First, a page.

A Myth. This is much the early days of what you would see in any cocktail bar now that likes to involve theatrics. The Mixologist Cocktail Makers who would smoke their drinks nowadays in a Cloche & reveal a cloud, with your drink sitting there as the smoke clears. The Sugar cube is merely an early days equivalent of such, to create an immersive experience in the creation of your cocktail.
Pouring a bitters dash onto the cube, discolouring it, then watching it break down before any other liquid is added to the glass. Is merely an experience factor, rather than anything that adds or takes away from the drink.
As for the ongoing argument for decades about Brown or White sugar. Though this is probably an answer considered rude to give, it is also an eye opening one. But as a Cocktail Bartender, it does silence the argument & allow you to get on with your job for the remainder of the evening & save any guests from waiting for their drinks. Said response is “If you can tell me the difference, besides the colour, between white & brown sugar, ill go find the one you’re asking for” Still to this day, after 23 years of bartending & making cocktails, not one single person has answered this question.
Now being what I did before mention, it may be taken as rude or offensive to give such a response. This response will only be given, when I simply do not have time to have these kinds of discussions with guests. Being for example, a client wedding event, the bartenders are now making the reception drinks for the wedding, They need to make in excess of 200 drinks in less than 15 minutes. These kinds of conversations cannot take place at these times.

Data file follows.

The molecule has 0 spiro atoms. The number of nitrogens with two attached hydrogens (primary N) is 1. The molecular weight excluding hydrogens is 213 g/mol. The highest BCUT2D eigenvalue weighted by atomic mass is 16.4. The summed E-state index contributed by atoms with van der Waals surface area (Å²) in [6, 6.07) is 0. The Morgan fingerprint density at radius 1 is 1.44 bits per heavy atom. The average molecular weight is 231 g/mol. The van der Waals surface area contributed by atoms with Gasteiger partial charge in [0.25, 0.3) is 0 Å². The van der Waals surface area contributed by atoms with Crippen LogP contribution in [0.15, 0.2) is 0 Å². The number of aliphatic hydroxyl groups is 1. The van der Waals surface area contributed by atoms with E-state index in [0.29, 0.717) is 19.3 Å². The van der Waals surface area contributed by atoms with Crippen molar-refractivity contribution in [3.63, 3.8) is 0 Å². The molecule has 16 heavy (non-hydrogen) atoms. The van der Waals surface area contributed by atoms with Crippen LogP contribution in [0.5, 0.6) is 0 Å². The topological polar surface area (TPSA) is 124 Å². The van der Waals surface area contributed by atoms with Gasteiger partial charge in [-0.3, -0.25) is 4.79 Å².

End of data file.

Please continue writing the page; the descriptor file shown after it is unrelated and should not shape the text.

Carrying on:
But when I have the time to chat to guests, I do love giving out this information, people really do feel enriched by it.
Brown & white sugar, is grown from the same plant. Therefore, it is the same product. The difference is nutrients. Brown sugar simply, has more of them. They are known as Molasses, which is what gives it the brown colourisation. Molasses are made up of slightly higher levels of Potassium, Calcium & Iron.
Brown sugar is also Marginally & we REALLY mean the term marginally less calories than white sugar. So ultimately, it makes zero difference to your drink taste. It is a matter of perception.
What is the orange peel for in an old fashioned?
Essentially, the peel contains oils, orange oils, they are in fact extremely rich in flavour & elevate a drink greatly.
By cutting the rind away from the orange. Your peel cannot contain any juicy parts or body of the orange, we are not after all, adding orange juice to this drink, only the oils. As you squeeze the rind, with the Orange colour side facing the glass, if you look closely, you’d see a spray of oils come out. This adds to the drink, although microscopic amounts, a vast amount.
It is also common & in many cases, supported, to set this oil coming out, on fire. By holding a flame on the colour side & squeezing the oil through the flame. You’ll get a very small, yet intense burst of flame. (think a miniaturised version of the old deodorant flamethrower trick we all tried at least once in our teenage years) This can add a very intense flavour profile of smoke & bitter to the drink, if the Angostura isn’t quite doing it for you & you’d like to add some more depth to the orange profile.